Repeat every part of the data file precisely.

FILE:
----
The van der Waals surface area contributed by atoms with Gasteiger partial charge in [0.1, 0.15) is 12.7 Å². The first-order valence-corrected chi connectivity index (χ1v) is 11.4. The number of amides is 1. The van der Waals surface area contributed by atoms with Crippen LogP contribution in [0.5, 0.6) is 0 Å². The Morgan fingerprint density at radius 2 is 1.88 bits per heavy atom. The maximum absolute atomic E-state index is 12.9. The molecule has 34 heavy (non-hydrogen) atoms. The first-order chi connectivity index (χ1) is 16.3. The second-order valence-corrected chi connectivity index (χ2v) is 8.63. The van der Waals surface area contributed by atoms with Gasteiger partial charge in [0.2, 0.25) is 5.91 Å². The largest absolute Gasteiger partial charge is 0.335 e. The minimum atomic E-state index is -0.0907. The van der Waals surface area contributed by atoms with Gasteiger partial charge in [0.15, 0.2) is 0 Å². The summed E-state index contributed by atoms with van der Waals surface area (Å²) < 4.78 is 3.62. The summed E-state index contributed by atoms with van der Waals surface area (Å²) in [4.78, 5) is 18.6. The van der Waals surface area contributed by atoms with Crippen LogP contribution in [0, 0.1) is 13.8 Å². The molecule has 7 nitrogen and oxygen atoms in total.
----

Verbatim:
The van der Waals surface area contributed by atoms with Gasteiger partial charge in [0.1, 0.15) is 12.7 Å². The first-order valence-corrected chi connectivity index (χ1v) is 11.4. The number of amides is 1. The van der Waals surface area contributed by atoms with Crippen LogP contribution in [0.5, 0.6) is 0 Å². The Morgan fingerprint density at radius 2 is 1.88 bits per heavy atom. The maximum absolute atomic E-state index is 12.9. The molecule has 34 heavy (non-hydrogen) atoms. The first-order chi connectivity index (χ1) is 16.3. The second-order valence-corrected chi connectivity index (χ2v) is 8.63. The van der Waals surface area contributed by atoms with Gasteiger partial charge in [0.2, 0.25) is 5.91 Å². The largest absolute Gasteiger partial charge is 0.335 e. The minimum atomic E-state index is -0.0907. The van der Waals surface area contributed by atoms with Gasteiger partial charge in [0.15, 0.2) is 0 Å². The summed E-state index contributed by atoms with van der Waals surface area (Å²) < 4.78 is 3.62. The summed E-state index contributed by atoms with van der Waals surface area (Å²) in [4.78, 5) is 18.6. The van der Waals surface area contributed by atoms with Crippen LogP contribution in [0, 0.1) is 13.8 Å². The molecule has 7 nitrogen and oxygen atoms in total.